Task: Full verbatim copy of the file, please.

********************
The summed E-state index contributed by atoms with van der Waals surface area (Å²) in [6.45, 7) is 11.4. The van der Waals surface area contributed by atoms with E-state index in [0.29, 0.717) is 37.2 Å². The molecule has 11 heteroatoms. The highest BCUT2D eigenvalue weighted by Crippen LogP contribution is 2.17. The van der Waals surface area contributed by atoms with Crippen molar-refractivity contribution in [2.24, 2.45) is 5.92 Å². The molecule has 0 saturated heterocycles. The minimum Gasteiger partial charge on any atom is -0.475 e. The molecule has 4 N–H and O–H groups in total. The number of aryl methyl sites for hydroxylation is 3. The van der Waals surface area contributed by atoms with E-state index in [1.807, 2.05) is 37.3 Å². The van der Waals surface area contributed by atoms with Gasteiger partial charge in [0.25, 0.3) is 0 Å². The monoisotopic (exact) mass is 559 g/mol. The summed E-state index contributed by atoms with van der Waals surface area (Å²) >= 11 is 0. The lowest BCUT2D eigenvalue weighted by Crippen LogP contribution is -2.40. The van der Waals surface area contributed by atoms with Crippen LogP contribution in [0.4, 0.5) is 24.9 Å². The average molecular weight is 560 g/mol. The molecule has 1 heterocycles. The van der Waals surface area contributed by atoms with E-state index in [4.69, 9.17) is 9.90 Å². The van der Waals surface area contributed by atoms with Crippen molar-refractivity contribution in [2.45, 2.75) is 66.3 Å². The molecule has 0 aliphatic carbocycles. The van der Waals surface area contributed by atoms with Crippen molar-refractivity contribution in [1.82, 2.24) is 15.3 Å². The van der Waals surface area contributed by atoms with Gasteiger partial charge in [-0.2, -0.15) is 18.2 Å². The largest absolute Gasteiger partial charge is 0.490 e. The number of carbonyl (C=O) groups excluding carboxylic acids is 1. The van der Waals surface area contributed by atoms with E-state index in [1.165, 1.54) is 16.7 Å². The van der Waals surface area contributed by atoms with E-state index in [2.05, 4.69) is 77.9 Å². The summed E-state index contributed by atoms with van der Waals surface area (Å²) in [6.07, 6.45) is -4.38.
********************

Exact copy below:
The summed E-state index contributed by atoms with van der Waals surface area (Å²) in [6.45, 7) is 11.4. The van der Waals surface area contributed by atoms with E-state index in [0.29, 0.717) is 37.2 Å². The molecule has 11 heteroatoms. The highest BCUT2D eigenvalue weighted by Crippen LogP contribution is 2.17. The van der Waals surface area contributed by atoms with Crippen molar-refractivity contribution in [2.24, 2.45) is 5.92 Å². The molecule has 0 saturated heterocycles. The minimum Gasteiger partial charge on any atom is -0.475 e. The molecule has 4 N–H and O–H groups in total. The number of aryl methyl sites for hydroxylation is 3. The van der Waals surface area contributed by atoms with E-state index in [1.807, 2.05) is 37.3 Å². The van der Waals surface area contributed by atoms with Gasteiger partial charge in [0.25, 0.3) is 0 Å². The monoisotopic (exact) mass is 559 g/mol. The summed E-state index contributed by atoms with van der Waals surface area (Å²) >= 11 is 0. The lowest BCUT2D eigenvalue weighted by Crippen LogP contribution is -2.40. The van der Waals surface area contributed by atoms with Crippen LogP contribution in [0.4, 0.5) is 24.9 Å². The average molecular weight is 560 g/mol. The molecule has 1 heterocycles. The van der Waals surface area contributed by atoms with E-state index in [4.69, 9.17) is 9.90 Å². The van der Waals surface area contributed by atoms with Crippen molar-refractivity contribution in [2.45, 2.75) is 66.3 Å². The molecule has 0 aliphatic carbocycles. The van der Waals surface area contributed by atoms with Crippen molar-refractivity contribution in [1.82, 2.24) is 15.3 Å². The van der Waals surface area contributed by atoms with Gasteiger partial charge in [-0.2, -0.15) is 18.2 Å². The largest absolute Gasteiger partial charge is 0.490 e. The number of carbonyl (C=O) groups excluding carboxylic acids is 1. The van der Waals surface area contributed by atoms with E-state index in [1.165, 1.54) is 16.7 Å². The van der Waals surface area contributed by atoms with E-state index in [2.05, 4.69) is 77.9 Å². The summed E-state index contributed by atoms with van der Waals surface area (Å²) in [6.07, 6.45) is -4.38.